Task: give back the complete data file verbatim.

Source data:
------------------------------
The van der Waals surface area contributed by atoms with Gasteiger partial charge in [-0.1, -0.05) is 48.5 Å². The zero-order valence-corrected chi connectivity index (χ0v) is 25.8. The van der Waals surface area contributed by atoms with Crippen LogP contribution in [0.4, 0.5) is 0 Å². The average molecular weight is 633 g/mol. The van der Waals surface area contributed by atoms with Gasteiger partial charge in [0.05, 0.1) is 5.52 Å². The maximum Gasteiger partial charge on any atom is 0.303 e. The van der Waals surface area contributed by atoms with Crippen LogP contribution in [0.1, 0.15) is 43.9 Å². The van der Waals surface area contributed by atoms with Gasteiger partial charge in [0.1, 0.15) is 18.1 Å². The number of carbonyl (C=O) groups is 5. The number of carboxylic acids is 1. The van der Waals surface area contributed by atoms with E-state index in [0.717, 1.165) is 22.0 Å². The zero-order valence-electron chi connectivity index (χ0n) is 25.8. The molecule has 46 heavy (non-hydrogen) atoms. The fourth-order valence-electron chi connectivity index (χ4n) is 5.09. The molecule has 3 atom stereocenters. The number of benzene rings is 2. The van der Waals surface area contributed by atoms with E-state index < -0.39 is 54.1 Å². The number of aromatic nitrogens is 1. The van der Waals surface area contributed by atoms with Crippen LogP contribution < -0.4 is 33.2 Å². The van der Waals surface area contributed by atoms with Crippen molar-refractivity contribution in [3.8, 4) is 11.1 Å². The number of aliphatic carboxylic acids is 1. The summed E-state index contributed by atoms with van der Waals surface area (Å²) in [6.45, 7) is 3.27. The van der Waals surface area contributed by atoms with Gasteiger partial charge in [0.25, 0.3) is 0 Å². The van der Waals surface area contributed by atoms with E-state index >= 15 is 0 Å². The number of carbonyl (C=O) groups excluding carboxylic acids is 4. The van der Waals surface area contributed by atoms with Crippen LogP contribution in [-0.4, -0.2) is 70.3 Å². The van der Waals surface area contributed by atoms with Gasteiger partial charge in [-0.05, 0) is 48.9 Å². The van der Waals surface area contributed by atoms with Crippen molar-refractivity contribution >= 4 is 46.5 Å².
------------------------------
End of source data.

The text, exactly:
The van der Waals surface area contributed by atoms with Gasteiger partial charge in [-0.1, -0.05) is 48.5 Å². The zero-order valence-corrected chi connectivity index (χ0v) is 25.8. The van der Waals surface area contributed by atoms with Crippen LogP contribution in [0.4, 0.5) is 0 Å². The average molecular weight is 633 g/mol. The van der Waals surface area contributed by atoms with Gasteiger partial charge in [0.05, 0.1) is 5.52 Å². The maximum Gasteiger partial charge on any atom is 0.303 e. The van der Waals surface area contributed by atoms with Crippen LogP contribution in [0.1, 0.15) is 43.9 Å². The van der Waals surface area contributed by atoms with Gasteiger partial charge in [0.1, 0.15) is 18.1 Å². The number of carbonyl (C=O) groups is 5. The number of carboxylic acids is 1. The van der Waals surface area contributed by atoms with E-state index in [0.717, 1.165) is 22.0 Å². The zero-order valence-electron chi connectivity index (χ0n) is 25.8. The molecule has 46 heavy (non-hydrogen) atoms. The fourth-order valence-electron chi connectivity index (χ4n) is 5.09. The molecule has 3 atom stereocenters. The number of benzene rings is 2. The van der Waals surface area contributed by atoms with E-state index < -0.39 is 54.1 Å². The number of aromatic nitrogens is 1. The van der Waals surface area contributed by atoms with Crippen LogP contribution < -0.4 is 33.2 Å². The van der Waals surface area contributed by atoms with Crippen molar-refractivity contribution in [3.8, 4) is 11.1 Å². The number of aliphatic carboxylic acids is 1. The summed E-state index contributed by atoms with van der Waals surface area (Å²) in [6.45, 7) is 3.27. The van der Waals surface area contributed by atoms with Gasteiger partial charge in [0.25, 0.3) is 0 Å². The van der Waals surface area contributed by atoms with E-state index >= 15 is 0 Å². The number of carbonyl (C=O) groups excluding carboxylic acids is 4. The van der Waals surface area contributed by atoms with Crippen LogP contribution in [-0.4, -0.2) is 70.3 Å². The van der Waals surface area contributed by atoms with Gasteiger partial charge in [-0.05, 0) is 48.9 Å². The van der Waals surface area contributed by atoms with Crippen molar-refractivity contribution >= 4 is 46.5 Å².